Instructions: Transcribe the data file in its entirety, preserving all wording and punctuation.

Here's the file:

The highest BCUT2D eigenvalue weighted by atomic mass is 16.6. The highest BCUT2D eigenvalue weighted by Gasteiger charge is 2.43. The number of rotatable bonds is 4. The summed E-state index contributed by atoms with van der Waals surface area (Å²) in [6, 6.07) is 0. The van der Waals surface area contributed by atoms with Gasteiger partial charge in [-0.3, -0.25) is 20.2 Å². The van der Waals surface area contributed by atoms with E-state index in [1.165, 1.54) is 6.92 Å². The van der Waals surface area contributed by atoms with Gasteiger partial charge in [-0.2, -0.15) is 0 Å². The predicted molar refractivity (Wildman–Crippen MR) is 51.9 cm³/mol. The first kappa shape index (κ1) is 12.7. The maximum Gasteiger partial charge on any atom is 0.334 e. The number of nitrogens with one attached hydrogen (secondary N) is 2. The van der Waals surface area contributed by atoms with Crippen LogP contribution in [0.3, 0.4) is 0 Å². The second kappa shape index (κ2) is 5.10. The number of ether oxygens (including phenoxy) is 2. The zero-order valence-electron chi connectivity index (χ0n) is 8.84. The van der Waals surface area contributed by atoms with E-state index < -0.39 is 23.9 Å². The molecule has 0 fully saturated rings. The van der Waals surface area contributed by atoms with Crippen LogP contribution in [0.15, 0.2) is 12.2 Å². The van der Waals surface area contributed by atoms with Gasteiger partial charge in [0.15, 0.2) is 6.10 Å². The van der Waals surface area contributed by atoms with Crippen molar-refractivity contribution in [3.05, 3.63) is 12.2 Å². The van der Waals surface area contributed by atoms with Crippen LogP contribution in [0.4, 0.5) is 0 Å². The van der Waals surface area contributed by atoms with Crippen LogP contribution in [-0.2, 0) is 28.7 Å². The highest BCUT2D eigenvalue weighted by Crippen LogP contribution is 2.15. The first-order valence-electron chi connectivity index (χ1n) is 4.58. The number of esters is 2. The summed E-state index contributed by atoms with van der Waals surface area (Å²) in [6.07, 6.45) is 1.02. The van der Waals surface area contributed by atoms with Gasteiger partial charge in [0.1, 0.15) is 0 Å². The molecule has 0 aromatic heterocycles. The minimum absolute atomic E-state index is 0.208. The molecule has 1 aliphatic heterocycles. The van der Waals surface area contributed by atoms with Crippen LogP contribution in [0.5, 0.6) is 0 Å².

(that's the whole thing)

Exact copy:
The highest BCUT2D eigenvalue weighted by atomic mass is 16.6. The highest BCUT2D eigenvalue weighted by Gasteiger charge is 2.43. The number of rotatable bonds is 4. The summed E-state index contributed by atoms with van der Waals surface area (Å²) in [6, 6.07) is 0. The van der Waals surface area contributed by atoms with Gasteiger partial charge in [-0.3, -0.25) is 20.2 Å². The van der Waals surface area contributed by atoms with E-state index in [1.165, 1.54) is 6.92 Å². The van der Waals surface area contributed by atoms with Gasteiger partial charge in [-0.2, -0.15) is 0 Å². The predicted molar refractivity (Wildman–Crippen MR) is 51.9 cm³/mol. The first kappa shape index (κ1) is 12.7. The maximum Gasteiger partial charge on any atom is 0.334 e. The number of nitrogens with one attached hydrogen (secondary N) is 2. The van der Waals surface area contributed by atoms with Crippen LogP contribution in [0.3, 0.4) is 0 Å². The second kappa shape index (κ2) is 5.10. The number of ether oxygens (including phenoxy) is 2. The zero-order valence-electron chi connectivity index (χ0n) is 8.84. The van der Waals surface area contributed by atoms with E-state index < -0.39 is 23.9 Å². The molecule has 0 fully saturated rings. The van der Waals surface area contributed by atoms with Crippen LogP contribution in [0.15, 0.2) is 12.2 Å². The van der Waals surface area contributed by atoms with Gasteiger partial charge in [0.15, 0.2) is 6.10 Å². The van der Waals surface area contributed by atoms with Crippen molar-refractivity contribution in [3.05, 3.63) is 12.2 Å². The van der Waals surface area contributed by atoms with Crippen LogP contribution in [0.4, 0.5) is 0 Å². The van der Waals surface area contributed by atoms with Crippen LogP contribution in [-0.2, 0) is 28.7 Å². The highest BCUT2D eigenvalue weighted by Crippen LogP contribution is 2.15. The first-order valence-electron chi connectivity index (χ1n) is 4.58. The number of esters is 2. The summed E-state index contributed by atoms with van der Waals surface area (Å²) in [6.07, 6.45) is 1.02. The van der Waals surface area contributed by atoms with Gasteiger partial charge in [0.1, 0.15) is 0 Å². The molecule has 0 aromatic heterocycles. The minimum absolute atomic E-state index is 0.208. The molecule has 1 aliphatic heterocycles. The van der Waals surface area contributed by atoms with Crippen LogP contribution in [0.5, 0.6) is 0 Å².